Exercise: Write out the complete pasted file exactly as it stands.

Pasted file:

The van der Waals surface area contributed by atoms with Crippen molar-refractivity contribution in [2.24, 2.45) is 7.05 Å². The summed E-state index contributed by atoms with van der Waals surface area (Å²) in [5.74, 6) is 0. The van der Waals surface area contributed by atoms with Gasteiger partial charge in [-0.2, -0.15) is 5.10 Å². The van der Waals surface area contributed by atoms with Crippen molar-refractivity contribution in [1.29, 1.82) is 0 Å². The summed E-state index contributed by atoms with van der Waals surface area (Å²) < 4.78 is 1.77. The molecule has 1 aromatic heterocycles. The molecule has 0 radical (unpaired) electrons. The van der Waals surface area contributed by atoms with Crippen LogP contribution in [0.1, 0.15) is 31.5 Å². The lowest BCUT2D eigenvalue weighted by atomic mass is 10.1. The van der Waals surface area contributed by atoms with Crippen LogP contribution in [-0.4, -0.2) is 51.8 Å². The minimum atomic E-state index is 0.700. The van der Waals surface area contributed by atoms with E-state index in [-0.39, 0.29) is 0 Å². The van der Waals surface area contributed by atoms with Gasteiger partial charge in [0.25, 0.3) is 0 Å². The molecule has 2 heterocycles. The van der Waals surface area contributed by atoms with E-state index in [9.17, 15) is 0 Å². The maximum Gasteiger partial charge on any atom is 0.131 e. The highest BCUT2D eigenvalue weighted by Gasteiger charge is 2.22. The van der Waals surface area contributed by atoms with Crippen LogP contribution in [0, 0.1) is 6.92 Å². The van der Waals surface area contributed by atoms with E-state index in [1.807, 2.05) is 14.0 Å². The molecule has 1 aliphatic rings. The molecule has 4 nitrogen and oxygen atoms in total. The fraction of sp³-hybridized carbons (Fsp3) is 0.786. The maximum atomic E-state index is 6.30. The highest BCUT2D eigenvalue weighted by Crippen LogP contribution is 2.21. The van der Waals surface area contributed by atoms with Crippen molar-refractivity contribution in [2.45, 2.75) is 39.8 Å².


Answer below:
The van der Waals surface area contributed by atoms with Crippen molar-refractivity contribution in [2.24, 2.45) is 7.05 Å². The summed E-state index contributed by atoms with van der Waals surface area (Å²) in [5.74, 6) is 0. The van der Waals surface area contributed by atoms with Gasteiger partial charge in [-0.2, -0.15) is 5.10 Å². The van der Waals surface area contributed by atoms with Crippen molar-refractivity contribution in [1.29, 1.82) is 0 Å². The summed E-state index contributed by atoms with van der Waals surface area (Å²) < 4.78 is 1.77. The molecule has 1 aromatic heterocycles. The molecule has 0 radical (unpaired) electrons. The van der Waals surface area contributed by atoms with Crippen LogP contribution in [0.1, 0.15) is 31.5 Å². The lowest BCUT2D eigenvalue weighted by atomic mass is 10.1. The van der Waals surface area contributed by atoms with Crippen LogP contribution in [-0.4, -0.2) is 51.8 Å². The minimum atomic E-state index is 0.700. The van der Waals surface area contributed by atoms with E-state index in [-0.39, 0.29) is 0 Å². The van der Waals surface area contributed by atoms with Gasteiger partial charge in [0.25, 0.3) is 0 Å². The molecule has 2 heterocycles. The van der Waals surface area contributed by atoms with E-state index in [9.17, 15) is 0 Å². The maximum Gasteiger partial charge on any atom is 0.131 e. The highest BCUT2D eigenvalue weighted by Gasteiger charge is 2.22. The van der Waals surface area contributed by atoms with Crippen LogP contribution in [0, 0.1) is 6.92 Å². The van der Waals surface area contributed by atoms with E-state index in [1.807, 2.05) is 14.0 Å². The molecule has 1 aliphatic rings. The molecule has 4 nitrogen and oxygen atoms in total. The fraction of sp³-hybridized carbons (Fsp3) is 0.786. The maximum atomic E-state index is 6.30. The highest BCUT2D eigenvalue weighted by Crippen LogP contribution is 2.21. The van der Waals surface area contributed by atoms with Crippen molar-refractivity contribution in [2.45, 2.75) is 39.8 Å².